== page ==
STATE v. RICHARD TAYLOR, SC 18916
Judicial District of New London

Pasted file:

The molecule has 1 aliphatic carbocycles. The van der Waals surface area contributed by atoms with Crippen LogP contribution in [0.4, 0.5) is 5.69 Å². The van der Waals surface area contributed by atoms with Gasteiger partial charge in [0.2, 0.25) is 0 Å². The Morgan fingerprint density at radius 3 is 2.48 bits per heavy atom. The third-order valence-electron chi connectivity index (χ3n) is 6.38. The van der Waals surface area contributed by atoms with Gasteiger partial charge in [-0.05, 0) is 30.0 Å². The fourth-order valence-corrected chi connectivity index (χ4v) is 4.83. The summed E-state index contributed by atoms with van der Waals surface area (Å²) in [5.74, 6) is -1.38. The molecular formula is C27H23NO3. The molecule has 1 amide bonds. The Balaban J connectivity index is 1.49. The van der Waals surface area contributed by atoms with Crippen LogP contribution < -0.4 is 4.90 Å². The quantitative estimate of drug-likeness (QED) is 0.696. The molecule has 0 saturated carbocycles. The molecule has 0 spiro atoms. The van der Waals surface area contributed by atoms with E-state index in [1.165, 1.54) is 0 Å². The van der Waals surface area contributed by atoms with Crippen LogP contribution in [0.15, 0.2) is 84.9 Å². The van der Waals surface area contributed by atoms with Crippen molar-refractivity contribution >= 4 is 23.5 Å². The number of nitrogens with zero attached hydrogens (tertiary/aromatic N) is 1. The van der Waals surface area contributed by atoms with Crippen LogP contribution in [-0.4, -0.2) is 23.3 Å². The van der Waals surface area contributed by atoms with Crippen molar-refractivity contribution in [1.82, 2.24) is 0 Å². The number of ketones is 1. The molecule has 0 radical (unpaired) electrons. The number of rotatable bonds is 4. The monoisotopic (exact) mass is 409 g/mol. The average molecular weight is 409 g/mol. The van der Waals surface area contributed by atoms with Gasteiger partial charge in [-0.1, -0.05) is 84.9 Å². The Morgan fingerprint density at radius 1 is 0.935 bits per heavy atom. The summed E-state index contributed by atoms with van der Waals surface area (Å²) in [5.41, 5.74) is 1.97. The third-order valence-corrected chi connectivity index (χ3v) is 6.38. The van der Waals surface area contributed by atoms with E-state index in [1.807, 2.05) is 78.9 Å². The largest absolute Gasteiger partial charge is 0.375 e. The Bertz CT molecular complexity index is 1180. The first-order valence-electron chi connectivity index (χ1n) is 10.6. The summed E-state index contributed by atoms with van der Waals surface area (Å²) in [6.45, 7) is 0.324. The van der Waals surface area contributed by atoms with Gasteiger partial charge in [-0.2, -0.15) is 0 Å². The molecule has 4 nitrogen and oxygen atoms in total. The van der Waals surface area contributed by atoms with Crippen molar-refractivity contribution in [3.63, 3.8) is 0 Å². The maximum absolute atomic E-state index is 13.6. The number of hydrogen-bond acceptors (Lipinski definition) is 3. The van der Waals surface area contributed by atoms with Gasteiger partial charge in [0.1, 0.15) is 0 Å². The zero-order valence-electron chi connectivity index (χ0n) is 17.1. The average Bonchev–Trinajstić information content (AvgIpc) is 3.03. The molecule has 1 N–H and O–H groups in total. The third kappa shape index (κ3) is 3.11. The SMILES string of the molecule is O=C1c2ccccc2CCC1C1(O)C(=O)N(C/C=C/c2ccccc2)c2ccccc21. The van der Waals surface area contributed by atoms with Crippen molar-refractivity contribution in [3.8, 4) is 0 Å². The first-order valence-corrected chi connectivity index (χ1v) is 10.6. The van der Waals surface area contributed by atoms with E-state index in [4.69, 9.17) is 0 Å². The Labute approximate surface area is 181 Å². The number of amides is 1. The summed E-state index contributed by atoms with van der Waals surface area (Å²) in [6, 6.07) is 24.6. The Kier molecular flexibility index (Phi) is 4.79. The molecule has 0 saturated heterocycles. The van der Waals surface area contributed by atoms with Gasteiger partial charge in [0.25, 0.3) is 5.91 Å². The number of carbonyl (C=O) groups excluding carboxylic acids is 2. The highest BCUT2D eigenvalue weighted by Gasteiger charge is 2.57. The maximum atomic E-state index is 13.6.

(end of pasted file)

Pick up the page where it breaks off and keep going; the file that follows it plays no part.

Criminal; Conspiracy; Whether Court Properly Instructed as to Agreement Element of Crime of Conspiracy that it was Sufficient for State to Show "that the Parties Knowingly Engaged in a Mutual Plan to do a Criminal Act." The state charged the defendant with, among other things, cheating during gambling, conspiracy to cheat during gambling, larceny and conspiracy to commit larceny. At trial, the defendant admitted that he was aware that there was a conspiracy to cheat Foxwoods Casino out of money by placing late bets at craps but that he did not participate in the conspiracy. The jury found the defendant guilty of the aforesaid crimes, and the court sentenced him accordingly. The defendant then appealed to the Appellate Court (132 Conn. App. 357), which affirmed the trial court's judgment. The Appellate Court rejected the defendant's claim that the trial court's jury instructions on conspiracy were improper. The defendant specifically claimed that the instructions regarding an essential element of conspiracy, i.e., that there was an agreement with one or more persons to engage in the underlying crimes, erroneously implied that the state needed to prove only that the parties "knowingly engaged" in a mutual plan to do a criminal act. He argued that requiring the state to prove knowing engagement in a criminal plan, rather than intentional engagement, improperly diluted the state's burden of proof. The Appellate Court found that, based on its review of the entire jury charge, it was not reasonably possible that the jury was led to believe that the defendant's mere knowledge of the conspiracy was sufficient to satisfy the element of agreement. Finally, the court noted that the challenged jury instruction was in keeping with decades of Connecticut Supreme Court precedent and that, as an intermediate appellate court, it was not at liberty to discard or modify that precedent. The Supreme Court will now determine whether the Appellate Court properly ruled that, in a conspiracy case, it is sufficient for the trial court to instruct the jury that, with respect to the essential element of an agreement, "it is sufficient to show that the parties knowingly engaged in a mutual plan to do a criminal act."